Geekout inspired by TZ

The following is a just the geeking out of someone relatively new to pinball as a competitive sport and a hobby. It may be obvious stuff to some… but this feels like the right place to geek out about this.

So I’ve had the amazing luck of discovering competitive pinball and also a local pinball place that was just starting out. I went to their soft opening tournament and loved everything I saw. After the tournament, I went home and wrote them an email about how I wanted to work for them and make the place a success. (I didn’t hear anything back on that.) Fast forward a few months- I was a regular there, since it was so easy to get to from where I lived. After getting to know the very awesome trio behind Superelectric, there was eventually talk of me helping them out with the games. They were acquiring more and more and the backlog of ones to restore and repair was piling up. Eventually, I started helping them with restoring machines.

It’s been a real learning experience, going headfirst into this with basically a blank mind for everything involved in the process. Taking apart playfields, cleaning and replacing mechanisms… I’ve learned a lot about what makes games work, what manufacturers concluded would help with longevity of the game… I’ve seen bad and needless wiring, innovative ways to implement features, and so. Much. Dirt. I’m not sure where people keep games that they become filmed in a fine layer of dirt, but almost all of the ones I’ve worked with have been filthy. (Thank you all operators that clean regularly.)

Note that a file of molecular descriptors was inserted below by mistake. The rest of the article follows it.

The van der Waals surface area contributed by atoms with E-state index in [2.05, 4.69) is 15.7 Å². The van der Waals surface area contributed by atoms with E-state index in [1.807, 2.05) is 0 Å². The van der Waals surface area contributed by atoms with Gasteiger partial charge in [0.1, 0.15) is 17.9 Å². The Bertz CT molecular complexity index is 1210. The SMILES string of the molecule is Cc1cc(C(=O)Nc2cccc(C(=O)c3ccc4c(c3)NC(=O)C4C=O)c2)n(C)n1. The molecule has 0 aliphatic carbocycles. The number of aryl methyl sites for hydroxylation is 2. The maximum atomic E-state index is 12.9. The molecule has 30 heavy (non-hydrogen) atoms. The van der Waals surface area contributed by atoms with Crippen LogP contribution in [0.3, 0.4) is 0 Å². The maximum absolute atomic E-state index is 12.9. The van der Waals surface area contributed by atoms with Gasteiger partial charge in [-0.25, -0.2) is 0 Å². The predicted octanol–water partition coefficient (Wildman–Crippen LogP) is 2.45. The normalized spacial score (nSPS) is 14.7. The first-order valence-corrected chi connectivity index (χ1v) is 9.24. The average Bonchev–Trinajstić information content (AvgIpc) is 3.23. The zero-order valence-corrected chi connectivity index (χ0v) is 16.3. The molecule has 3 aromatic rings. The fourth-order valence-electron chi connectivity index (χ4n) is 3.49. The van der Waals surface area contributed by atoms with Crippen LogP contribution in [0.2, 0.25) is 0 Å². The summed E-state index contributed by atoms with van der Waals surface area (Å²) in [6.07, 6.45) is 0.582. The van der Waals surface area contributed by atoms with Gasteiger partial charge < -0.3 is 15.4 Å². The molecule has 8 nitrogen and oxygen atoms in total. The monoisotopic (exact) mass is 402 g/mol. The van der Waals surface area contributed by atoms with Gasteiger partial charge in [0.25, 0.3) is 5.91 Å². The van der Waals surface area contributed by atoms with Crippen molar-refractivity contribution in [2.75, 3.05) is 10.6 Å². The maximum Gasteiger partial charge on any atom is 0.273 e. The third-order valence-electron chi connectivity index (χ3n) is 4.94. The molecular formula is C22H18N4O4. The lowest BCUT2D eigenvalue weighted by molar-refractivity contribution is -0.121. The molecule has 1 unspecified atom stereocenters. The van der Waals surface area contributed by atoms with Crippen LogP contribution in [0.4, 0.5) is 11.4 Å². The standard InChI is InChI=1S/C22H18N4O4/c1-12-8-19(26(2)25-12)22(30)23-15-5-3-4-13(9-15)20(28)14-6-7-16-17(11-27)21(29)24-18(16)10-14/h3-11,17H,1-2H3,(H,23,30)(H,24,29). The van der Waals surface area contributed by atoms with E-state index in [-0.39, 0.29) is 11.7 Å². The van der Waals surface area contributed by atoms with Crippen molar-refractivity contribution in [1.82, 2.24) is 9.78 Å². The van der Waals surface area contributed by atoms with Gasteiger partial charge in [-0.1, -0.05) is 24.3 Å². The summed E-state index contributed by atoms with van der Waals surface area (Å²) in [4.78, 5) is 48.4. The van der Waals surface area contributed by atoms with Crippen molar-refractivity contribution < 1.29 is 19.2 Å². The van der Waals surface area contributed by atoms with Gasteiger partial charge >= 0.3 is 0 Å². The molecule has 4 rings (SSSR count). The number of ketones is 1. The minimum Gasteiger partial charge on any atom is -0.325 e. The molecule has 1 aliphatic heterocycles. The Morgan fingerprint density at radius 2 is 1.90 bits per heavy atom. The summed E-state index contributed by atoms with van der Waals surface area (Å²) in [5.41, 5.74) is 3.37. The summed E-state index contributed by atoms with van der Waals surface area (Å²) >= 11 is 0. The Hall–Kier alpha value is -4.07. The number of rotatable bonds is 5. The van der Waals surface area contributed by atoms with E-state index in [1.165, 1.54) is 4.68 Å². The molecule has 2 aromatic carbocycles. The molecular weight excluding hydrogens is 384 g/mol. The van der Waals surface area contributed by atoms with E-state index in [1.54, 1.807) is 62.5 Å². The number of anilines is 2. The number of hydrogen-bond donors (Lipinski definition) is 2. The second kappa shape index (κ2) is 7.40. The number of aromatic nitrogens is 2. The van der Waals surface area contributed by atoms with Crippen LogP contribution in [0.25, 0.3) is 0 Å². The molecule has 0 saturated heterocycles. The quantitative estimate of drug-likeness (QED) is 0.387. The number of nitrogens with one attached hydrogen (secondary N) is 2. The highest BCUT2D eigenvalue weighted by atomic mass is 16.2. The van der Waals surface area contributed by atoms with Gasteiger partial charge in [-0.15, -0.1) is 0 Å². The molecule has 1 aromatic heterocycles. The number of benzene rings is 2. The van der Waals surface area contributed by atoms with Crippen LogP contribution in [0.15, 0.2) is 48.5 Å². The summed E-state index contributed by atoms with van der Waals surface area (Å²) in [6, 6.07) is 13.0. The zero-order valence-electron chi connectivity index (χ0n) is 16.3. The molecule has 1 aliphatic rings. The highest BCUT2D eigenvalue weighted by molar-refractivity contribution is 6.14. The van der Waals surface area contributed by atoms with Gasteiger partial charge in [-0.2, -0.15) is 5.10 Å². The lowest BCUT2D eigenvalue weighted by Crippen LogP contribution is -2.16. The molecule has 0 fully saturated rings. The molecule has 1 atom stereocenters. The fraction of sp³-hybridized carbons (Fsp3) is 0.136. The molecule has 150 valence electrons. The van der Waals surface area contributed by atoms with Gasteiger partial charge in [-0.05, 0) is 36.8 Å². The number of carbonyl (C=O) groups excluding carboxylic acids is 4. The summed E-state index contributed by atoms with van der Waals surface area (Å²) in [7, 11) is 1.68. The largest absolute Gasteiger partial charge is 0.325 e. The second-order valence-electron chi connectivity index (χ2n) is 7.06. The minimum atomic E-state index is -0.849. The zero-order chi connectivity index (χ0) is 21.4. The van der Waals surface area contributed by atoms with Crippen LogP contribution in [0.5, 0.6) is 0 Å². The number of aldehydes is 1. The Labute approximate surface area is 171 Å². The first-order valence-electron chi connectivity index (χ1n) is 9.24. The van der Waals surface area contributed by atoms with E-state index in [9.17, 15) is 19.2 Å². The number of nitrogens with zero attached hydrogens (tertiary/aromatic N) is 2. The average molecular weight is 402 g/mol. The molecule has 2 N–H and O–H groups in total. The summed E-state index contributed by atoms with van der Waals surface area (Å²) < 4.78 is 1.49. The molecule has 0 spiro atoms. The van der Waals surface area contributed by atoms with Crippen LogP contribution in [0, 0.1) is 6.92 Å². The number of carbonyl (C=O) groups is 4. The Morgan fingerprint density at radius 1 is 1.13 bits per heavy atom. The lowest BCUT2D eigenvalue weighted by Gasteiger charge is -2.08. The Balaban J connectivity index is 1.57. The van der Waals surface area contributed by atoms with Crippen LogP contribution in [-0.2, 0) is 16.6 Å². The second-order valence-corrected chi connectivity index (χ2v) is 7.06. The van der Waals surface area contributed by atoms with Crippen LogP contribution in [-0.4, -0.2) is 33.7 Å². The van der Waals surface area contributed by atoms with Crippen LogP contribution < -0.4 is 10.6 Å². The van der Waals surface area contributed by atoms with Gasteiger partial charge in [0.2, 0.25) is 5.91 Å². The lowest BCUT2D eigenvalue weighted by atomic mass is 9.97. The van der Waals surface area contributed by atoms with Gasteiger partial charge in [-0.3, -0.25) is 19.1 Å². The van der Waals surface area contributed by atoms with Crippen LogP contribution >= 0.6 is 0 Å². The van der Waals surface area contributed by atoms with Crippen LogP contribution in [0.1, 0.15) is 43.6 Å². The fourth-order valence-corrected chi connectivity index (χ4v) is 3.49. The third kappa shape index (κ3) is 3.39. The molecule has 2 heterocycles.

Eventually, I’d like to take all this knowledge I’m absorbing and put it to use. I’ve still got much to learn, skills to obtain and so on, but one day I hope I can be a designer. This brings me to the main source of my geeking out- Pat Lawlor and his game design. I admire him and his games, there’s something that makes me want to play them over and over. He develops this whole world for the games, makes a matching ruleset, and adds signature elements here and there. Most of all, though- every single part of the playfield has a purpose. Rubber placement that maximizes air time, pop bumpers in areas that maximize the time it can spend in there (and often pairing it with an orbit shot that was difficult to hit as a result but always rewarding when successful), great use of plastics to cover up wiring, and his fantastic toys.